Figure 1.

Clinical outcome after treatment with standard evaluation using CT scans. CR, complete response; CRu, unconfirmed complete response, PR, partial response; SD, stable disease; PD, progressive disease; NED, no evidence of relapse; RT, radiotherapy.

At conventional restaging after treatment, 15/26 patients (58%) achieved CR or CRu, nine of whom are still in CR with a median follow-up of 25 (range 14–34) months. One of the patients in CR after treatment died from lung cancer. Seven patients achieved partial remission (PR), and two progressed on therapy after first achieving transient PR. Four of the 15 complete responders and five of the seven partial responders relapsed within a median of 10 (range 3–17) months after completion of therapy.

Observer variability of 18FDG PET and 67Ga readings

Standard clinical staging before CHOP therapy revealed 61 sites involved in 26 patients. When observers were blinded to initial clinical staging findings, interobserver variability was significantly higher with 67Ga than with 18FDG PET [on a lesion basis: ICC 67Ga, 0·53, 95%confidence interval (CI) 0·22–0·72; 18FDG-PET, 0·98, 95%CI 0·97–0·99; on a patient basis the ICC was 0·67, 95%CI 0·28–0·85 versus 0·98, 95%CI 0·95–0·99 for 67Ga and 18FDG-PET respectively]. When the initial clinical staging data were made available, interobserver agreement increased for 67Ga (on a lesion basis: 0·80, 95%CI 0·66–0·88; on a patient basis: 0·74, 95%CI 0·43–0·88) and remained similar for PET.

18FDG PET and67Ga scans versus outcome

After two cycles of CHOP, 18FDG PET was positive in 12 patients and negative in 14 (Table II). Equivocal readings did not occur. In three patients, PET showed diffusely enhanced uptake at sites originally not affected at initial (CT) staging. According to the protocol, these scans were classified as negative, and the patients remained disease free at follow-up.

Table II.  Clinical outcome according to imaging results.
 PET+ Ga+PET+ GaPET Ga+PET GaTotal
  • *

    Including one patient with lung cancer.

Relapse6*31  414
No relapse213  612
Total8441026

67Ga scintigraphy was positive in 12 patients. One patient showed marginally enhanced uptake at an originally unaffected site, classified as negative and, in retrospect, follow-up did not show recurrent NHL. On a patient basis, results of 18FDG PET and 67Ga scintigraphy were concordant in 18/26 patients (69%).

18FDG-positive/67Ga-positive studies (n = 8)

Five out of eight patients showing accumulations in both 18FDG PET and 67Ga scintigraphy relapsed within 12 months. Relapse was proven by either biopsy (n = 2) or progressive disease on CT (n = 3). All relapses occurred in sites indicated by PET. One patient initially had cervical lymphadenopathy and a lesion in the right lung, which was also suspected to be lymphoma. After six cycles of CHOP, lymphadenopathy diminished, but the lung lesion increased. After lobectomy, this PET-positive site proved to be non-small-cell lung cancer. A few months later, the patient died of metastatic lung cancer, without evidence of relapsed NHL. Two patients with positive 18FDG PET and 67Ga scans after the second CHOP are still in continuous remission. However, one of them was treated with second-line therapy including stem cell transplantation because of insufficient response on CT at mid-treatment evaluation. The other patient is still in clinical remission 29 months after eight cycles of CHOP without further therapy.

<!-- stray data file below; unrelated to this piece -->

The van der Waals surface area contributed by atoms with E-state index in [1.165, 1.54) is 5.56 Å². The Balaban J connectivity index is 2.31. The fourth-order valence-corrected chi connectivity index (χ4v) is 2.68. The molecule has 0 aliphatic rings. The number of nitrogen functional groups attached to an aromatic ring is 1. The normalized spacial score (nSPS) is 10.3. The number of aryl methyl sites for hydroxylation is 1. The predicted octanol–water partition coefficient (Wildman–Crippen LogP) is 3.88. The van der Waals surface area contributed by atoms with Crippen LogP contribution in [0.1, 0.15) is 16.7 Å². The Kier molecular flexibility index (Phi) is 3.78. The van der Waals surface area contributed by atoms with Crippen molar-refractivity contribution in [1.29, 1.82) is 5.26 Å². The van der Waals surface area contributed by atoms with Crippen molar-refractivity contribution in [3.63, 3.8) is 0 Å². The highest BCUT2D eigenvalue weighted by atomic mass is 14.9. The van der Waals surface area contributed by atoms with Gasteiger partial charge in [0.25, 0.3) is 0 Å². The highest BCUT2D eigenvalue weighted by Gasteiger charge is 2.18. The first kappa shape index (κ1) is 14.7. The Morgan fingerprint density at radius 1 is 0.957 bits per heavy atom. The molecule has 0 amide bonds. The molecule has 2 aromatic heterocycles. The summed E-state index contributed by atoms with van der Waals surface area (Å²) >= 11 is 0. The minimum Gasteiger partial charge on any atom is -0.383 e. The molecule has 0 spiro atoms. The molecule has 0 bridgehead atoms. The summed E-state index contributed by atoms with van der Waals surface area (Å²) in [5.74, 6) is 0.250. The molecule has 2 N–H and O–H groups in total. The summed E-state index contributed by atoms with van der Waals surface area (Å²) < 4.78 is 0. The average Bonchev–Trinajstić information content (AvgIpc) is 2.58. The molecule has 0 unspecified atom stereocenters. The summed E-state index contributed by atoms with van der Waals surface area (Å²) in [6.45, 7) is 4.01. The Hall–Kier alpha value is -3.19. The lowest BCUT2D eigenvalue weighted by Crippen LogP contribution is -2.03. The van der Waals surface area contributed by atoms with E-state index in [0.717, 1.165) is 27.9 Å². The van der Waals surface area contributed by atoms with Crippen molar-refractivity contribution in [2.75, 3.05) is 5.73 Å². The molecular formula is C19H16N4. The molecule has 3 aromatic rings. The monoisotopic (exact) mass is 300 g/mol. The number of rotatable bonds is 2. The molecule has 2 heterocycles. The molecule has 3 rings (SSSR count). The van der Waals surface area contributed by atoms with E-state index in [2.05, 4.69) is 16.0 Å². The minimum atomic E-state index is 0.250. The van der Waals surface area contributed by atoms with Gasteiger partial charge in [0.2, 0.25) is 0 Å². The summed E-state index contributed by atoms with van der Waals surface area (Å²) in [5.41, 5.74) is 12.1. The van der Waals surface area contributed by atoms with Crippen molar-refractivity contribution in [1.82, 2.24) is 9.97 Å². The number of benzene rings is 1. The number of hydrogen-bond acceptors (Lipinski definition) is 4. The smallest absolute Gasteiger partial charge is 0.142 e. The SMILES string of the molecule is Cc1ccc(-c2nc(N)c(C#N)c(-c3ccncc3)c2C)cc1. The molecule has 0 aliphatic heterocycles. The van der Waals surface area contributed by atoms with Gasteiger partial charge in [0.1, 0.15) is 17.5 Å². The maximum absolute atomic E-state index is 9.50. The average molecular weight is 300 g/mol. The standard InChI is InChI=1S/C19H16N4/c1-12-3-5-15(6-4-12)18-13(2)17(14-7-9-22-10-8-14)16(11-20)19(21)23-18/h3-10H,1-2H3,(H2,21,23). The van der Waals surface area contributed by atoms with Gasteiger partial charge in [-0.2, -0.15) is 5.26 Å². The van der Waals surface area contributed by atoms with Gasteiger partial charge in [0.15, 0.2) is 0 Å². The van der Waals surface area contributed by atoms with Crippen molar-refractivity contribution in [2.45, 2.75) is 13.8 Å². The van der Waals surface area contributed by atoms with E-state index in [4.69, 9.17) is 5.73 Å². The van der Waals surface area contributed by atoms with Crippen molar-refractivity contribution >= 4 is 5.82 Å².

18FDG-positive/67Ga-negative studies (n = 4)

In this group of four patients, three relapsed at 18FDG-positive sites, which were all extranodal (lung, liver and bones). The 67Ga scans did not show pathological 67Ga uptake at these sites (Fig 2). The remaining 18FDG-positive patient had diffusely enhanced uptake in the right lower lobe of the lung. His baseline CT scan had revealed a hilar mass and a consolidated right lower lobe. It was unclear whether this was pulmonary lymphoma or merely post-obstructive atelectasis with pneumonitis. The patient did not show signs of relapsed lymphoma during the follow-up period of more than 2 years.

Figure 2.

Prognostic value of 18FDG PET and 67Ga in a patient with presumed complete remission on CT. (A) Residual FDG uptake in the skeleton on PET. (B) A negative gallium scintigraphy with gallium uptake in the right lung was interpreted as a result of infection.

18FDG-negative/67Ga-positive studies (n = 4)

Out of four 18FDG-negative/67Ga-positive patients, one relapsed at the 67Ga-positive site, in a lymph node located near the renal pelvis. An 18FDG hot-spot in this area had been interpreted as physiological retention in the renal pyelum (Fig 3). The other three patients with a positive 67Ga scan are still in remission. These scans showed 67Ga avidity in regions that were clinically affected but also known as sites of physiological biodistribution of 67Ga (spleen, tonsil and parotid gland).

Figure 3.